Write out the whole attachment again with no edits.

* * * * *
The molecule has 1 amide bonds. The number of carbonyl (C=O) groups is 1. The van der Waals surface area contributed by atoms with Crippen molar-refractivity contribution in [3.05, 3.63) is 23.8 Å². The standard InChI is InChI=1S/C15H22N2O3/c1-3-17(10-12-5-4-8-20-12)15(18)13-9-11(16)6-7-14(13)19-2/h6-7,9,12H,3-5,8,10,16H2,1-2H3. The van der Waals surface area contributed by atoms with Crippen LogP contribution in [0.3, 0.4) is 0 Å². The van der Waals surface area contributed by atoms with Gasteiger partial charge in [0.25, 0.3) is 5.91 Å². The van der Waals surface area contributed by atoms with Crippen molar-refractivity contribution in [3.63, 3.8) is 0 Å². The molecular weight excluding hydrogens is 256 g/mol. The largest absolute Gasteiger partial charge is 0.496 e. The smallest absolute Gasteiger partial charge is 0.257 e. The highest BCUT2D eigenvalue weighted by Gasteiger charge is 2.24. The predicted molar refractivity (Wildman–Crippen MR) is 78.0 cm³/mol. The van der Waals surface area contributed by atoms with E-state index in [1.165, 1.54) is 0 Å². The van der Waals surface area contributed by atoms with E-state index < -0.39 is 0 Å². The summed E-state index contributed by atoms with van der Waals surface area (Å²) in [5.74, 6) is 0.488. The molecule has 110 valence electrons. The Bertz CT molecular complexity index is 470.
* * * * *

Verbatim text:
The molecule has 1 amide bonds. The number of carbonyl (C=O) groups is 1. The van der Waals surface area contributed by atoms with Crippen molar-refractivity contribution in [3.05, 3.63) is 23.8 Å². The standard InChI is InChI=1S/C15H22N2O3/c1-3-17(10-12-5-4-8-20-12)15(18)13-9-11(16)6-7-14(13)19-2/h6-7,9,12H,3-5,8,10,16H2,1-2H3. The van der Waals surface area contributed by atoms with Crippen LogP contribution in [0.3, 0.4) is 0 Å². The van der Waals surface area contributed by atoms with Gasteiger partial charge in [0.25, 0.3) is 5.91 Å². The van der Waals surface area contributed by atoms with Crippen molar-refractivity contribution in [3.63, 3.8) is 0 Å². The molecular weight excluding hydrogens is 256 g/mol. The largest absolute Gasteiger partial charge is 0.496 e. The smallest absolute Gasteiger partial charge is 0.257 e. The highest BCUT2D eigenvalue weighted by Gasteiger charge is 2.24. The predicted molar refractivity (Wildman–Crippen MR) is 78.0 cm³/mol. The van der Waals surface area contributed by atoms with E-state index in [1.165, 1.54) is 0 Å². The van der Waals surface area contributed by atoms with E-state index < -0.39 is 0 Å². The summed E-state index contributed by atoms with van der Waals surface area (Å²) in [5.74, 6) is 0.488. The molecule has 110 valence electrons. The Bertz CT molecular complexity index is 470.